• Zsh - The website could have been written in the late '90s, the docs are difficult to navigate, and the website really doesn't do a good job of selling the project. The docs are actually kind of hilarious (example).
  • Powerlevel9k - No website, period. The docs are one giant README you have to scroll through, and the project could clearly benefit from web configuration tools but none exist.
    • This one is cheating, a little, because P9k is one of my projects. Come work with us! We have a lot of fun =)
  • Oh-My-Zsh - Looks like they are doing okay, for the most part!
  • Vim - The website is clearly pretty dated. It even carries a warning, The online, hyperlinked copy of the documentation is currently outdated. - I wonder how long that's been there?
  • Spacemacs - Whoa, they even have a web-app version of the editor. They are doing great.
  • tmux - There is no website, and for documentation it refers you to the manpage or the brief README file. It looks like others have created docs (even a book), but things could clearly be improved for the project.
  • cmake - Looks like they're doing okay.
  • fftw - For such a widely used library (it's even used by Matlab), the website is... rough. The documentation is difficult to navigate, and they have a ton of pages filled with benchmark plots (one example of many), but they are difficult to parse and comprehend.
  • Qt - Clearly doesn't need help.
  • mako - Website, docs, etc., all look well put-together. They are doing okay.
Step 3: Inspecting the Contribution Process

Okay, so, from the above, we've down-selected to the following list. Let's check out the contribution status for each one:

  • ZSH - I could not find any public guidelines about contributing to the project. After some searching around, I found this portion in the FAQ about how to contact the maintainers, and based on that, my assumption is that not having clear contribution instructions is just another gap in the docs. So, not a lot of public information, but nothing that's a show-stopper.
  • Powerlevel9k - There is no file, but there are contribution instructions in the wiki that say to file a PR or open an issue on Github. Great!
  • Vim - I couldn't find this through the website, but by Googling for vim contributing I landed on the in the Github repo, which says to use the ViM mailing list for anything that isn't an issue.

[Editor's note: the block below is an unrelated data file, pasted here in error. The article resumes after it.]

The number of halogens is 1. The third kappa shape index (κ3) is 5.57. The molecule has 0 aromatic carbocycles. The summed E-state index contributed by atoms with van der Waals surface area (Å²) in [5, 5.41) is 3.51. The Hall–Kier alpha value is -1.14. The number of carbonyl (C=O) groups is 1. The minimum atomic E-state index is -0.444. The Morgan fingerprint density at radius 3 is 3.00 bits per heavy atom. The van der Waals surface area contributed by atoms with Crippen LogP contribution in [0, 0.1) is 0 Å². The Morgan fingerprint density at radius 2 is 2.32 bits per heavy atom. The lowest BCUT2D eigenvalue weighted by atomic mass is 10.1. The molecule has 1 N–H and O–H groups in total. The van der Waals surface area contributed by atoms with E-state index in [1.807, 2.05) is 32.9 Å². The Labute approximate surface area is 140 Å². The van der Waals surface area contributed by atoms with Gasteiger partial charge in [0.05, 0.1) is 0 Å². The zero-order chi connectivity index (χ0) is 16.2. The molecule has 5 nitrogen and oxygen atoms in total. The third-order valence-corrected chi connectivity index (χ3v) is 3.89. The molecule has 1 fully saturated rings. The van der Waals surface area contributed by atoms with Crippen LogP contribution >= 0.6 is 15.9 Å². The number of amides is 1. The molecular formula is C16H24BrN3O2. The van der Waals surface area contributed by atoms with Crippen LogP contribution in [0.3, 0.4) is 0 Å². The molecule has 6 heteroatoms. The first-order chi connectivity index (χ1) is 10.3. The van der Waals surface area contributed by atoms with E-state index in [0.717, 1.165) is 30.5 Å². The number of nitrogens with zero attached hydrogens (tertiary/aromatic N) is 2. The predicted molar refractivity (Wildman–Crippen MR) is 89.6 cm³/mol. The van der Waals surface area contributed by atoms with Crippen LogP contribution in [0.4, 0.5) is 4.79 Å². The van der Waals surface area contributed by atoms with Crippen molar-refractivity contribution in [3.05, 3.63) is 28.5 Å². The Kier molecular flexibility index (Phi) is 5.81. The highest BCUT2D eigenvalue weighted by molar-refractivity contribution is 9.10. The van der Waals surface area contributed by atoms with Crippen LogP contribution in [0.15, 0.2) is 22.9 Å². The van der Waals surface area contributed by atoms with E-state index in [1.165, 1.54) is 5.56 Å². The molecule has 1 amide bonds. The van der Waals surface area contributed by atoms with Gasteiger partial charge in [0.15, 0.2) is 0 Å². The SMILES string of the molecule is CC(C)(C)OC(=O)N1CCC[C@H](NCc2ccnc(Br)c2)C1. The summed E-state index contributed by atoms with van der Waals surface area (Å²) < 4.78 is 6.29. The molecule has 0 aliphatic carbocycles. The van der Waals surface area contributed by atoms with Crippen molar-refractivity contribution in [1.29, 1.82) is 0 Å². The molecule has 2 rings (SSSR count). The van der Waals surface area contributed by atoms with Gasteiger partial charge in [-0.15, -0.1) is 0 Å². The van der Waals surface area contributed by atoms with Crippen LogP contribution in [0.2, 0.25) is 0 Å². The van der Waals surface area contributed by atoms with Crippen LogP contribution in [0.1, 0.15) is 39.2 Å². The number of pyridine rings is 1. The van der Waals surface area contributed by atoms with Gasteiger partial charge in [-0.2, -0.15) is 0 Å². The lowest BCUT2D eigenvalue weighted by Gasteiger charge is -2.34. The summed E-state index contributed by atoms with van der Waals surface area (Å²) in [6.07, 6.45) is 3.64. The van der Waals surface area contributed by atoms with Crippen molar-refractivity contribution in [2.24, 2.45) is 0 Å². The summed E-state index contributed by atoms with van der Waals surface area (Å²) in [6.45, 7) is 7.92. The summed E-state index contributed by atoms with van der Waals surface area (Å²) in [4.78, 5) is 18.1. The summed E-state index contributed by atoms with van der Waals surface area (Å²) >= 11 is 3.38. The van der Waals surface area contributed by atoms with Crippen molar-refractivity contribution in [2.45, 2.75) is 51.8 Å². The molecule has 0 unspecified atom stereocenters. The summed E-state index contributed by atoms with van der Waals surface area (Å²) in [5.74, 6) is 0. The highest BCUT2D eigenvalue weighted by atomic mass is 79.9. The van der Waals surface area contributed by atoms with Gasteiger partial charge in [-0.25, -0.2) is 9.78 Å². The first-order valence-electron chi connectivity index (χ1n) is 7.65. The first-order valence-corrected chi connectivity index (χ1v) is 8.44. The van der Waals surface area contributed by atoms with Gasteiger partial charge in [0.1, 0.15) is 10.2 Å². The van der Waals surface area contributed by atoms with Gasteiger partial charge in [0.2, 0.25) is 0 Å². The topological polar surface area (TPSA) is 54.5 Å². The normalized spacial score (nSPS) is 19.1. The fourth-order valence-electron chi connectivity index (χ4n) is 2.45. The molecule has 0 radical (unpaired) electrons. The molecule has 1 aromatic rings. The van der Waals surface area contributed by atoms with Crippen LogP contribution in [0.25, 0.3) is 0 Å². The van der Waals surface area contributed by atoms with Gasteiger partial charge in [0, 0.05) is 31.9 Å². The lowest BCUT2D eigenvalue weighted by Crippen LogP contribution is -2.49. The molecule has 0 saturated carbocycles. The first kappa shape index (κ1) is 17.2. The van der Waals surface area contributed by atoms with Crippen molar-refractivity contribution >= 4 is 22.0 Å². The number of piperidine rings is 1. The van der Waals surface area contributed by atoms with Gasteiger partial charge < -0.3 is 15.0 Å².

• tmux - The CONTRIBUTING file indicates that the Github Issue tracker can be used for getting in touch, but the README recommends using the e-mail [email protected] for suggestions and contributions. Sounds like the latter is the way to go.
  • fftw - At the bottom of the website, it says "comments, questions, and suggestions" are welcome, and provides an e-mail address for contact.

None of the projects above say anything about copyright-assignment or licensing requirements, so this is something we'll need to ask the maintainers in the next step.

Step 4: Establish Contact

Okay, so, based on the above, it looks like all five of the options from Step 3 are good potential projects. You don't want to over-commit yourself, so I recommend prioritizing and contacting them one at a time so you don't suddenly end up with 10 active projects.

When you get in touch, I suggest introducing yourself briefly, explain the things you are interested in working on, and ask if the project leads / maintainers are interested in that contribution. If you aren't sure how to get started, here's a brief template you can use to start the conversation:


I am a [web dev / tech writer / UI / UX designer, etc.,] and am interested in contributing to [project]. I think I could help improve / build-out the project's [website / docs / UI / etc] by [doing what].

If the project leadership is interested in this contribution, it would be great to coordinate a bit on a plan for getting it done in the best way for the project. Let me know what you think!